In Assassins Creed‘s case, the inherent daftness of the central premise is only accentuated by the film taking it all too seriously and elevating far too highly. This isn’t Shakespeare, and it isn’t even Tolkien or George R.R. Martin. I’m not suggesting being irreverent either, or even being a little camp, but it just seems to me that an adjust was needed. Right from the start and the opening text (that is largely I suspect for non-videogame familiar viewers) the tone is wrong: For centuries, the order of the Knights Templar have searched for the mythical Apple of Eden. They believe it contains not only the seeds of man’s first disobedience, but the key to the free will itself. If they find the relic and decode its secrets, they will have the power to control all freedom of thought. Only the brotherhood called the Assassins stands in their way… 

Maybe I’ve watched too many conspiracy films/tv shows and too many sagas with secret societies and well, maybe too many Dan Brown books/movies. Its all very pompous and apocalyptic and self-important. Better, I think, to have just introduced our protagonist to the mystery gradually, and the audience with him. Maybe eased off with the two warring factions of Templars and Assassins- the central premise of the story, that history can be re-experienced through genetic memory, is conceit enough for a film, I think. You can ‘buy into’ a lot of that other stuff fine in a videogame, in just the same way as you can all the mythology in comicbooks, say, but once you start translating all of that into movies, well, you’re risking all sorts of trouble. It becomes too larger than life, I think.

Which is a curious thing to consider- maybe it’s blowing things up onto a movie screen, with real actors and a music soundtrack and visual effects, all of that, maybe that’s artifice enough, that even subconsciously as a viewer there’s sometimes just too much suspension of disbelief involved with all the videogame paraphernalia on top of everything. Indeed it is the same problem comicbook movies have, managing to accept bizarre realities with people dressing up in weird costumes and defying all the laws of physics with their superpowers- its okay in a comic but in a movie it can all look a bit… weird, daft.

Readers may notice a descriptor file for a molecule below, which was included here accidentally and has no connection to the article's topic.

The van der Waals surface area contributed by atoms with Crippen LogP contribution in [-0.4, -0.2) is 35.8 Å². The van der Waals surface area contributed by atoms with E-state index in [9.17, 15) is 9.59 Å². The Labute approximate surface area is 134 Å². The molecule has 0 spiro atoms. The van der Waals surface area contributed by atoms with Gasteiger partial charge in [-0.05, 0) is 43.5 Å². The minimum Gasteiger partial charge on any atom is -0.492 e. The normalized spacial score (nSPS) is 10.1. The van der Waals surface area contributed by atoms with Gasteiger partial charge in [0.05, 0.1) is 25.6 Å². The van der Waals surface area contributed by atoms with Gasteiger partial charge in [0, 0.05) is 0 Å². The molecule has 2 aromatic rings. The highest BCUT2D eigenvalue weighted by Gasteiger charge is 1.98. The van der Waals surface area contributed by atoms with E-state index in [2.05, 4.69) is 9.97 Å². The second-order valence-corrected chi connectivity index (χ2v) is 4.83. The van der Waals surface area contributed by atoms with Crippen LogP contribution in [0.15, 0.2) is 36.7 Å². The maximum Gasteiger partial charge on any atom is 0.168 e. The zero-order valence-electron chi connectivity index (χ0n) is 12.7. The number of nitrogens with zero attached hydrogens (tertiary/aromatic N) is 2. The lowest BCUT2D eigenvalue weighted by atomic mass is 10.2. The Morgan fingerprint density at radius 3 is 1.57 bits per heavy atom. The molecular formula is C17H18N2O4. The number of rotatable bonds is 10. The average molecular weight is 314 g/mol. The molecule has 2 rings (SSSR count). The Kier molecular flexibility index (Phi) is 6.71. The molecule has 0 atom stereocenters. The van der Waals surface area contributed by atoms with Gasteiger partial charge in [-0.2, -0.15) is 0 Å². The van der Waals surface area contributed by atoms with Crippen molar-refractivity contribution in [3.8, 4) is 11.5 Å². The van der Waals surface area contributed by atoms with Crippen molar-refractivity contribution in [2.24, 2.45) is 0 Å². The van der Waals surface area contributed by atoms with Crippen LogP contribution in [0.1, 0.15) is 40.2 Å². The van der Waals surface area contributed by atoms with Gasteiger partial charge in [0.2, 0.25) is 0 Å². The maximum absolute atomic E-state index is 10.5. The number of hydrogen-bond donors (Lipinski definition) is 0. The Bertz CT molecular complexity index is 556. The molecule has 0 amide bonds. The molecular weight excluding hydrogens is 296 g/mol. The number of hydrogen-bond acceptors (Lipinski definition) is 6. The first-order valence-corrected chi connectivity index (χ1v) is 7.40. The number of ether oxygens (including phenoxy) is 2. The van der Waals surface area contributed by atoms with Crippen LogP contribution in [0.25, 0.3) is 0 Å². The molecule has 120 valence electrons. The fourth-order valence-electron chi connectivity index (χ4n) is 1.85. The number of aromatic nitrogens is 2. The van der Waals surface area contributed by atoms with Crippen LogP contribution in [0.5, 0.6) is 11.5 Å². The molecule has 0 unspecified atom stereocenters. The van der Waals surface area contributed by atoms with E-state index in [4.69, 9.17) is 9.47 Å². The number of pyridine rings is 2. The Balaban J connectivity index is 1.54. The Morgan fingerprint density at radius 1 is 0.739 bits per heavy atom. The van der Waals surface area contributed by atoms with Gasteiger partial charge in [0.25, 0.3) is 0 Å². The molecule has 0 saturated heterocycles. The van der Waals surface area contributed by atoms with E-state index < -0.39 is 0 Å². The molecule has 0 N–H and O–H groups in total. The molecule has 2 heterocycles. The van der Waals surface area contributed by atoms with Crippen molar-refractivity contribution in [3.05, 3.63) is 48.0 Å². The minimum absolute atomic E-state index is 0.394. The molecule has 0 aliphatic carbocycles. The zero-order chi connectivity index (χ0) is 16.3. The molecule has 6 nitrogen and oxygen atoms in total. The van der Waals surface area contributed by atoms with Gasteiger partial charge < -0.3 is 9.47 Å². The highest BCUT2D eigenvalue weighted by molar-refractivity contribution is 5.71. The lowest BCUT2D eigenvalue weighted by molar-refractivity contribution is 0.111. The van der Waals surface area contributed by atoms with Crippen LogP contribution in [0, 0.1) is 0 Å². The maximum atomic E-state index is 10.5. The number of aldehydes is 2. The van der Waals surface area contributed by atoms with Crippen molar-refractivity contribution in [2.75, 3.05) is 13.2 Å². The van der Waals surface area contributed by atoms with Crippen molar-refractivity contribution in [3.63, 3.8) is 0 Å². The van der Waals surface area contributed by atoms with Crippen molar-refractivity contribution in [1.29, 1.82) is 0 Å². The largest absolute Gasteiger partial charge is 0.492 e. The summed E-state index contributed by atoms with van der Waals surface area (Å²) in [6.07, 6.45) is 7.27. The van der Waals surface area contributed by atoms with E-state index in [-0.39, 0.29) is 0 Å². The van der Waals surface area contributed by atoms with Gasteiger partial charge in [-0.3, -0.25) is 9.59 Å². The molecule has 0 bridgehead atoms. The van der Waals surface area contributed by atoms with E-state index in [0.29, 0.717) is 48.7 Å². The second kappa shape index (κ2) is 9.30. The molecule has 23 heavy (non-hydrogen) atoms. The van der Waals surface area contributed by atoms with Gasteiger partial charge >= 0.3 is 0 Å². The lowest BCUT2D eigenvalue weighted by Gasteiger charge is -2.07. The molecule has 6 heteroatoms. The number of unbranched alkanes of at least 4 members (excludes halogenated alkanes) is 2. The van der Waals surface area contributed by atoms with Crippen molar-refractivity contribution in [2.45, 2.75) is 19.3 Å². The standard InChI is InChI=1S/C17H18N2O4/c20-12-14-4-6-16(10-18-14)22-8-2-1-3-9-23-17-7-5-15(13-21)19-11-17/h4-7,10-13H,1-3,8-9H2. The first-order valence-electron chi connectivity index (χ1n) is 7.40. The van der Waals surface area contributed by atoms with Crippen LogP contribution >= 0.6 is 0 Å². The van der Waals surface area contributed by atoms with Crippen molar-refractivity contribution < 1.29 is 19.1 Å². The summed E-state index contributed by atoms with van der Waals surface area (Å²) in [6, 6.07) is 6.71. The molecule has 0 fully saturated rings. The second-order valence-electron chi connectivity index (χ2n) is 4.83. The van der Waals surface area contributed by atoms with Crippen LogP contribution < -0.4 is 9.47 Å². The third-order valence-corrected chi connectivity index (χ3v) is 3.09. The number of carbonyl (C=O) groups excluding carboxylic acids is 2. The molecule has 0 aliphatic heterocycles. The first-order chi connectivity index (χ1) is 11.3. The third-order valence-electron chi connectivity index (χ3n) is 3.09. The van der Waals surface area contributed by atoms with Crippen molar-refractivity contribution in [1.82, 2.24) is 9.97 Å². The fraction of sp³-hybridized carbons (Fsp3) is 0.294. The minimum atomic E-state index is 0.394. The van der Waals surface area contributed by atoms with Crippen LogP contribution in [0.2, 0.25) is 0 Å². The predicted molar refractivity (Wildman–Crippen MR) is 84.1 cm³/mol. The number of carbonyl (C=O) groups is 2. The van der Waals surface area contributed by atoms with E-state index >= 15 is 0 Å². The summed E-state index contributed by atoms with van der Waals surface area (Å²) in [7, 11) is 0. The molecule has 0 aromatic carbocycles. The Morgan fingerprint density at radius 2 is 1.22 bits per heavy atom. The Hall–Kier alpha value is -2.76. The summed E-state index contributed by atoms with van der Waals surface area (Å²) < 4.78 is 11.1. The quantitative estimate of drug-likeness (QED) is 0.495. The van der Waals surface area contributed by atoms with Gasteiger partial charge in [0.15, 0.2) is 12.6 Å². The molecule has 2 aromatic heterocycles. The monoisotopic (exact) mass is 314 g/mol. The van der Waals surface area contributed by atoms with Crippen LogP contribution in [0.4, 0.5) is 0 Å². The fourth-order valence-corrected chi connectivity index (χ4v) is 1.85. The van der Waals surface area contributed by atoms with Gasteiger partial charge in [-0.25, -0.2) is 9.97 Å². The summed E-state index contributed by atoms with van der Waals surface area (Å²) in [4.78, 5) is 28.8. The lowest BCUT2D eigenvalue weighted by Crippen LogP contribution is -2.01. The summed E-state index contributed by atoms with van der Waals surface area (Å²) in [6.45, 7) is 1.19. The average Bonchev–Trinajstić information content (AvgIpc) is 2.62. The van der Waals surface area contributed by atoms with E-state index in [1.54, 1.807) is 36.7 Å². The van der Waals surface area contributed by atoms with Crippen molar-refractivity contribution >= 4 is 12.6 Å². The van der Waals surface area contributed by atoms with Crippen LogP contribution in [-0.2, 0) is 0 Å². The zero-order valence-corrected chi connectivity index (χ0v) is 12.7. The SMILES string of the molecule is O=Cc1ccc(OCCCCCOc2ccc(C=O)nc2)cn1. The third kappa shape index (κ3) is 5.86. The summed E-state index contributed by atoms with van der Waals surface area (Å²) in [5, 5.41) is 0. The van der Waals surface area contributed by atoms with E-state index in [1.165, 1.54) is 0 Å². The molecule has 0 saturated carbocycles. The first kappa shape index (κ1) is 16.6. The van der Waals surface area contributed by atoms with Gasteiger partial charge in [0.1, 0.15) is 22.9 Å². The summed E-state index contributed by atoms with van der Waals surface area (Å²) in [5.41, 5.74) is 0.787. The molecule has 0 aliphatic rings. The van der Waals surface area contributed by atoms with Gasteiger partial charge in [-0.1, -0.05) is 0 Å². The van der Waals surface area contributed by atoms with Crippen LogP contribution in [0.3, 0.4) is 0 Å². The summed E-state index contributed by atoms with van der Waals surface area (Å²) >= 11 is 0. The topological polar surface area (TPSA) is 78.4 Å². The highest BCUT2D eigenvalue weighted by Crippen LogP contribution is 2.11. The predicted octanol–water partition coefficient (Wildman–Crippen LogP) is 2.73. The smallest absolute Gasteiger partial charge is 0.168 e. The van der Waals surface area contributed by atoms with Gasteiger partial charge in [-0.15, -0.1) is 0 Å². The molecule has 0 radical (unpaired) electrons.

In any event, this film is structured strangely anyhow, with a strange quest (trace the fabled Apple of Eden) with indistinct reason (Templars defeat Assassins, ensure peace through the end of Freewill, whatever it actually means) and uncovering the strange lineage of our convict hero with Daddy issues. Its just a messy story awkwardly told, unless I was paying insufficient attention.  I suppose you just have to go along with all the nonsense, particularly when our baddie finally gets the famed Apple and, rather than use it to ensure World Peace etc, he waits for the annual Templar Convention in London to do it because he’s a sucker for a showstopper and the applause of his superiors. I mean, you’ve got the answer to Everything and the vindication of centuries of struggle and sacrifice and you just… don’t use it? I know it would have been the end of the movie, but, you know, why script it like that and leave it hanging like a big plot hole just sitting there bugging me for the rest of the movie.

Not that there was a lot of movie left after the bad guys attend their annual bad guy conference: most damning of all, the film fizzles to a halt, just stopping as if we are missing another twenty minutes and a ‘proper’ ending. Are we supposed to be left on the edge of our seats waiting for another installment? Well, that may be the cause, because there was evidently a franchise in mind with this film, a familiar blight of films now. You can’t just tell one, self-contained story anymore with a beginning, middle and end, no, it’s all a serial now, just more the pity when poor box-office cuts such prospects adrift.

So Assassins Creed was quite frustrating. A great cast, and some really nice action sequences and art direction, competently done generally, but undermined by a stodgy script laden with self-importance and lapses of logic. I also think the direction (or maybe it was the editing) was lacking at times, in simply telling the story. Its one thing to maintain a mystery, another to leave the audience lost not understanding what’s going on or why. Mind, it all seemed to make sense in the videogame.

But videogames aren’t movies, and movies aren’t videogames…